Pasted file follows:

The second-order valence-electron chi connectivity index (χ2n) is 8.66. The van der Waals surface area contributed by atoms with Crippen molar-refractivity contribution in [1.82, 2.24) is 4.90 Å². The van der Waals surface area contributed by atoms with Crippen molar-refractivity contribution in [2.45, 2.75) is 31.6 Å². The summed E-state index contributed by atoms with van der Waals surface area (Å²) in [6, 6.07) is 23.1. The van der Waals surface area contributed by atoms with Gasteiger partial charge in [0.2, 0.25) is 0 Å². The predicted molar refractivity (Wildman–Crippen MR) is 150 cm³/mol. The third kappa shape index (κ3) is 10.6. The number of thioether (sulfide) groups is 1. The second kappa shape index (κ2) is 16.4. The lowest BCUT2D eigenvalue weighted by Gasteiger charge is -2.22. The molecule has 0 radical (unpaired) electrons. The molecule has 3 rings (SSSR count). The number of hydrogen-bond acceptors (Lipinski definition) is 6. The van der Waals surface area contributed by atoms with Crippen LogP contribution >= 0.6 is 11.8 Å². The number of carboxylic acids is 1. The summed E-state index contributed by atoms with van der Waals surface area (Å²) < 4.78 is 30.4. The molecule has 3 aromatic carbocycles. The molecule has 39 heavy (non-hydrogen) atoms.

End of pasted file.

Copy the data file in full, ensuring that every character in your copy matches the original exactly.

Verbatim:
The second-order valence-electron chi connectivity index (χ2n) is 8.66. The van der Waals surface area contributed by atoms with Crippen molar-refractivity contribution in [1.82, 2.24) is 4.90 Å². The van der Waals surface area contributed by atoms with Crippen molar-refractivity contribution in [2.45, 2.75) is 31.6 Å². The summed E-state index contributed by atoms with van der Waals surface area (Å²) in [6, 6.07) is 23.1. The van der Waals surface area contributed by atoms with Gasteiger partial charge in [0.2, 0.25) is 0 Å². The predicted molar refractivity (Wildman–Crippen MR) is 150 cm³/mol. The third kappa shape index (κ3) is 10.6. The number of thioether (sulfide) groups is 1. The second kappa shape index (κ2) is 16.4. The lowest BCUT2D eigenvalue weighted by Gasteiger charge is -2.22. The molecule has 0 radical (unpaired) electrons. The molecule has 3 rings (SSSR count). The number of hydrogen-bond acceptors (Lipinski definition) is 6. The van der Waals surface area contributed by atoms with Crippen LogP contribution >= 0.6 is 11.8 Å². The number of carboxylic acids is 1. The summed E-state index contributed by atoms with van der Waals surface area (Å²) < 4.78 is 30.4. The molecule has 3 aromatic carbocycles. The molecule has 39 heavy (non-hydrogen) atoms.